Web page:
Caregiving comes with complex emotions and experiences. As an adult child, you are proud. Caring for your aging parent while they remain in their own home – or living in your home – has given you a sense of meaning and purpose. However, you may feel isolated, stressed and tired. You’re worried about letting your parent down and fearful about your parent’s health and happiness as their needs continue to grow.
Additionally, you may have lost your sense of self and your parent-child relationship in the role of caregiving. You may be noticing how much of your time and energy has been consumed with caregiving. Now, there is little time for the things you once enjoyed, like hobbies, activities and time with your own family. You may not be sure how to regain control of your life.
While caregiving can be a rewarding experience that can strengthen the bond between you and your family, it can also be a stressful situation to navigate. Caregiver burnout, or caregiver stress syndrome, can happen quickly if you do not monitor your own well-being. Being informed of symptoms is important for both a caregiver and the person they’re caring for.
“Caregiver education provides an understanding of what is happening and what to expect,” said Nancy Hendley-Branscomb, Dementia Care Trainer at CaringKind. “It seems to ease burnout and can lessen the burden.”
Caregiver burnout symptoms include:
- Feeling sad or depressed
- Feeling worried or anxious
- Increased irritability
- Feelings of resentment
- Difficulty sleeping
- Feeling isolated or lonely
- Chronic headaches or bodily pain
In this video, Kendra Stevens, Vice President of Sales Training and New Developments and Acquisitions at Atria Senior Living, discusses more about caregiver stress syndrome, including symptoms and how to avoid it.
No matter if you’re new to caregiving or have been providing care to your aging parent for years, it’s never too early or too late to implement practices to minimize caregiver fatigue. As you take better care of yourself, you will find you are able to better care for your parent and those who depend on you.
10 effective ways to manage caregiver stress
- Establish boundaries
- Accept your limitations
- Ask for help – and take it
- Get organized
- Research senior care and plan ahead
- Take advantage of respite care
- Make time and space for yourself
- Take a vacation or FMLA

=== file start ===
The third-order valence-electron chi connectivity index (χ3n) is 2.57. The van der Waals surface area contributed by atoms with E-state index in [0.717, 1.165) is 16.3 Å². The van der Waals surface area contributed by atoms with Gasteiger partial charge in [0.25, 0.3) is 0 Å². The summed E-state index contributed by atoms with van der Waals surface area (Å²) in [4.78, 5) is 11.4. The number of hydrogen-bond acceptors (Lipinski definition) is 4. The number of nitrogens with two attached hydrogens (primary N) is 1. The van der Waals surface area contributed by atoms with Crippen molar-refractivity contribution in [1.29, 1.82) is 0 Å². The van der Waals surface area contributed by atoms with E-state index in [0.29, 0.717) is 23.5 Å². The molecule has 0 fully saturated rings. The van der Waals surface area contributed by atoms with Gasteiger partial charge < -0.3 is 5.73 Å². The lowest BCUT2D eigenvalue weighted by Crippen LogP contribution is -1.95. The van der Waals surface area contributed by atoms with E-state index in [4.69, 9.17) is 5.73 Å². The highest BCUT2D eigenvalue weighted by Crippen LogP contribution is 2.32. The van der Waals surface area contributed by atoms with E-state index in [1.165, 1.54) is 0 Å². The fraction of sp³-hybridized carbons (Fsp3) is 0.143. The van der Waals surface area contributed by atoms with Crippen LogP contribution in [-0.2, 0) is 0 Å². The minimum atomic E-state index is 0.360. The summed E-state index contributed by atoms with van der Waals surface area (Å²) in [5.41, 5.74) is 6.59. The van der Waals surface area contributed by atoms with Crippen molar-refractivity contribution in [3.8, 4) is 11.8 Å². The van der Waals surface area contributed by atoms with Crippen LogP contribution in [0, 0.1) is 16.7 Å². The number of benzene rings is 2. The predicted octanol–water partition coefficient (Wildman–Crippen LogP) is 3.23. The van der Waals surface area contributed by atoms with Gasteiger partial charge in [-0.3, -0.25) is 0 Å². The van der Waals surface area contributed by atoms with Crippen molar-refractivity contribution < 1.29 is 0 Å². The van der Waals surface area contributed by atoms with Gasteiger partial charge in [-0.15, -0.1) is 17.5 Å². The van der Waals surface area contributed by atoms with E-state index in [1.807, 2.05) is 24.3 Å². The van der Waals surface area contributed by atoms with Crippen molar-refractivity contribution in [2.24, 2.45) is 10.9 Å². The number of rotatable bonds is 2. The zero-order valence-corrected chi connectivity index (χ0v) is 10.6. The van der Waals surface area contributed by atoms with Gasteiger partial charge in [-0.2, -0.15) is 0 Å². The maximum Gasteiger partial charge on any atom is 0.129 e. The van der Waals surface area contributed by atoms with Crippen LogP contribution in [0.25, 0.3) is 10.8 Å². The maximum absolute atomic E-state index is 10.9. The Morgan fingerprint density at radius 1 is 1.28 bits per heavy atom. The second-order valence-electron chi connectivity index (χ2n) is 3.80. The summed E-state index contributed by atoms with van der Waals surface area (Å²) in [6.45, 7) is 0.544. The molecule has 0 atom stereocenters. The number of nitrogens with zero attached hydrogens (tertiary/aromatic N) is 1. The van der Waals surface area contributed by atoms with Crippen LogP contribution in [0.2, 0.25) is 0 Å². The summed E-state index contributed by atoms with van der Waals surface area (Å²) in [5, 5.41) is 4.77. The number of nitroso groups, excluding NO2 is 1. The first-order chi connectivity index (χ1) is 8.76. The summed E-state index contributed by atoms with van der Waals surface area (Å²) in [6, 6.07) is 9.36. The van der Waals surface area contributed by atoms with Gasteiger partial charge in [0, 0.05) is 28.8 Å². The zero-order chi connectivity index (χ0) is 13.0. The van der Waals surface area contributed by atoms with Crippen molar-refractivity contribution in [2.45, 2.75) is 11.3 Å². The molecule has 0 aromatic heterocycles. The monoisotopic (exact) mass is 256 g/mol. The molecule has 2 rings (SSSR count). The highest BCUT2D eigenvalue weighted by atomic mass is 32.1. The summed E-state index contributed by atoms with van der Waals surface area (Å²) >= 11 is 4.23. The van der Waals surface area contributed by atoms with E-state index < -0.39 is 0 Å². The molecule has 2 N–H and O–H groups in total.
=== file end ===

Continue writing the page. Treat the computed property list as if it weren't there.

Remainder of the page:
- Celebrate small wins
- Seek support and talk to someone who understands
For many, this is easier said than done. No one wants to say no to someone they love and respect, especially when that person has done so much for you. However, boundaries are imperative to protecting yourself and stabilizing your relationship. Boundaries can also help you honor yourself while mitigating feelings of resentment and emotional bankruptcy. It’s okay to say no to things that would put your emotional, mental and physical well-being at risk.
Accept your limitations
More often than not, caregiving for an aging parent lands on one child. As much as you may try, you cannot do everything – and attempting to do so is a one-way ticket to caregiver burnout. Discuss with your parent what you can and can’t do. Be honest and realistic about what is possible while still honoring your boundaries and maintaining a healthy relationship with your parent. Do what you’re able to do and remember to show yourself grace for what you cannot do.
Ask for help – and take it
Half the challenge of managing caregiver stress is finding help. The other half is accepting it. A recent study reported that one out of five caregivers of older adults feels alone. It’s okay to feel isolated in your role as a caregiver, but chances are you have more support than you realize. Sit down and speak with your family about the stress you’re experiencing while caregiving and ask if they can lend a helping hand. Also, look to your community for services designed to assist while you take care of your parent.
Disorganization will exacerbate caregiver stress. Getting things in order will help you realize what is possible, actualize goals and keep roles clearly defined if others are helping you or if your parent handles some aspects of their life independently. Approach caring for your aging parent in a methodical way by making lists and a separate calendar for your parent’s needs. This will help you remember appointments and meetings, as well as establishing and keeping track of caregiving goals.